It’s Not About The Scarf—It’s About The Keychain

By Mary Ward | November 22, 2021
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When I was 17, I was hired to work in a customer service position for the minor league baseball team in my city. It was my first “real” job and it was kind of a big deal because they’d never hired someone as young as me for the position. Basically, I was like a hostess for minor league baseball fans, so it wasn’t exactly high-stakes, but it felt important to me. I was interested in broadcast journalism and I loved sports, so I thought it would be a good entry point for a potential career in sports journalism. I took it seriously and I was good at it. I was treated well by my overwhelmingly older male colleagues. I trusted them. What I didn’t realize, until several months into the job, was that one particular colleague was convinced he was in love with me. He was 27. He was high-ranking in the organization. He had a Master’s degree. He seemed nice and never made me uncomfortable. I wouldn’t have been interested in dating him. He’d never even asked. And yet, it was a running joke in the organization that he was infatuated with me. Me? A 17 year-old girl, excited to be doing so well in her first job, thinking naively that these would be the people who would write me letters of recommendation for college and would point me in the right direction for career opportunities. Instead, I would find out later, they were presenting this man with an award for “most likely to fall in love with a high schooler” at their annual Holiday party and had the song “She’s Only 17” on the pregame music mix that blasted through the stadium as we were prepping for game days as an inside joke meant to poke fun at him. They were all in on it. With no regard for me at all. I was showing up to work thinking someone might notice my ambition, while they were humiliating me in ways I didn’t even know about. In ways I still think about. In ways that meant I didn’t ask anyone there for a letter of recommendation even though I stayed at the organization for another four years. It wasn’t harassment, really, and nothing ever came of it. Who knows if any of those men ever even considered it harmful? I was certainly in no position to tell them. I was only 17, after all.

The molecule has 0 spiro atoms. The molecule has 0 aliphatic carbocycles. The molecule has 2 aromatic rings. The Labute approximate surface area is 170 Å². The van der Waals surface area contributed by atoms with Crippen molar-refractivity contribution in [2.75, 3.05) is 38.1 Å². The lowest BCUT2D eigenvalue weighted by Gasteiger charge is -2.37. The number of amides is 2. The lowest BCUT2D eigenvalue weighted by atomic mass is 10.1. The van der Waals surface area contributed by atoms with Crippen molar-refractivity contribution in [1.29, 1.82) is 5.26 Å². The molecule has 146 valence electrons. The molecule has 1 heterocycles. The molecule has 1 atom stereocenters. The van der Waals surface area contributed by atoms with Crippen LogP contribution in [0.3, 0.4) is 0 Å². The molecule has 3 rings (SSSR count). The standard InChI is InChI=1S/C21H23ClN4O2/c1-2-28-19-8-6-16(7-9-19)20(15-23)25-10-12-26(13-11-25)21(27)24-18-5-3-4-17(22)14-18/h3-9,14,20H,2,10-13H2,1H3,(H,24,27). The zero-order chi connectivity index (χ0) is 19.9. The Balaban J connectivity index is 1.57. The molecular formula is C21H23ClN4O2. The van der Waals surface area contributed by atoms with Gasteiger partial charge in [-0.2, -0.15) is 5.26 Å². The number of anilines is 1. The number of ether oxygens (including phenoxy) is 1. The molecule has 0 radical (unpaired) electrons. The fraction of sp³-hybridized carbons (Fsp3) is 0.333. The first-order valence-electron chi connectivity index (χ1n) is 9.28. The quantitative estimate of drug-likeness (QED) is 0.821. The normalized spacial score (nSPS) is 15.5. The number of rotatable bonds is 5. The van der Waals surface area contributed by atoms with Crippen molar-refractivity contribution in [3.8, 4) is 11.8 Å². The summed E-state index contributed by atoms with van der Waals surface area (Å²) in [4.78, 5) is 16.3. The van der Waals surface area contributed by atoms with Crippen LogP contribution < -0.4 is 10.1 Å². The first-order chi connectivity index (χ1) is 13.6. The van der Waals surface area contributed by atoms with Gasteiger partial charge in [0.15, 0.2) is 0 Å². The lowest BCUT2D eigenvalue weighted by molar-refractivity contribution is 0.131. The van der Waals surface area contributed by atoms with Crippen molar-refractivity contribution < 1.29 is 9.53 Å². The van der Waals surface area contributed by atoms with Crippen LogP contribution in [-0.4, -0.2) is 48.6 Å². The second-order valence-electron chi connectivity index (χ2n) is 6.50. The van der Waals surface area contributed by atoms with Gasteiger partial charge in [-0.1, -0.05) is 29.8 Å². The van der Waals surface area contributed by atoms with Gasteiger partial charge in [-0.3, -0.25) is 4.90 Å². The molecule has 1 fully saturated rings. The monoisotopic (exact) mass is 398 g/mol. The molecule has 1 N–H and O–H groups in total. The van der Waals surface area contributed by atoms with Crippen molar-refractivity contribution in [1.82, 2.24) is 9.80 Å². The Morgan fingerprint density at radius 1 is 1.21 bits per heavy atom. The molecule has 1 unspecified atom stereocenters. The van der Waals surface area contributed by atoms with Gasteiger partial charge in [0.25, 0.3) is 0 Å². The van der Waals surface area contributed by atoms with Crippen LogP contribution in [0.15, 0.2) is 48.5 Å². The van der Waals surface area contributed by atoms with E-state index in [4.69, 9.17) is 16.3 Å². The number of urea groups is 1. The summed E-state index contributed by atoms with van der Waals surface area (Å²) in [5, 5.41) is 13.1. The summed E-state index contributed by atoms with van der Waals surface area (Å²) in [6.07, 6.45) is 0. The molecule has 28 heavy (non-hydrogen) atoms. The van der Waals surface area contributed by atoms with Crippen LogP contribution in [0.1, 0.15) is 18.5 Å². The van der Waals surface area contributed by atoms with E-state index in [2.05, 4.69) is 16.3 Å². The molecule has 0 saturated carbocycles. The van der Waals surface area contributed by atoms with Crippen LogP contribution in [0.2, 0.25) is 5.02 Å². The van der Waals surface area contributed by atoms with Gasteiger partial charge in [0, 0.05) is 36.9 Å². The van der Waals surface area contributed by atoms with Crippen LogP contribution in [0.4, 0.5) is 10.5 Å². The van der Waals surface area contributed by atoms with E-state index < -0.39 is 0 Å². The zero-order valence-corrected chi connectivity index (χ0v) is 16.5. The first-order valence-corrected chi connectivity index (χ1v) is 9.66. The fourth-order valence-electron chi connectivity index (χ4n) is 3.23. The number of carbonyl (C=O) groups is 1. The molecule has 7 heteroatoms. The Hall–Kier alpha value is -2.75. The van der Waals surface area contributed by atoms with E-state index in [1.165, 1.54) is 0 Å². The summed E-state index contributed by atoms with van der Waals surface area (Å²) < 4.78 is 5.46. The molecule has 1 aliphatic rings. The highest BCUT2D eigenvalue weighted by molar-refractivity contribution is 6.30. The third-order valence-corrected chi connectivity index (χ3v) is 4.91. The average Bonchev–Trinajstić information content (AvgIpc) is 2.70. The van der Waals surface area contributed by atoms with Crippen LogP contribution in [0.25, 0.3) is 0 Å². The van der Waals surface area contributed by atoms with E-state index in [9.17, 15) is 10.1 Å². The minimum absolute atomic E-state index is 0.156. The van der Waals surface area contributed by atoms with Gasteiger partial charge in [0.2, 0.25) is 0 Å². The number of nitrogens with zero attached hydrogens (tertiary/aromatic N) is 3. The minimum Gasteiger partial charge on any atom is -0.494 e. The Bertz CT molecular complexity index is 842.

I’m thinking about this today as I sit down to make some edits on the essay I’ve been writing about Taylor Swift and the release of “All Too Well (Taylor’s Version)” and the Jake Gyllenhaal of it all. Just as I sat down to edit, a friend sent me a video posted by a popular, sports-themed media network, of a man explaining how crazy it is that Taylor Swift would write a breakup song about someone she only dated for three months, ten years ago. Not just her, but all of her fans, he sputtered, needed to get a grip! Like the hysterical female I am, I was triggered. Taken all the way back to being young and in spaces and relationships that pushed me into powerlessness. And then I realized—maybe 10 years ago “All Too Well” was about the scarf. But now? Now it’s about the keychain.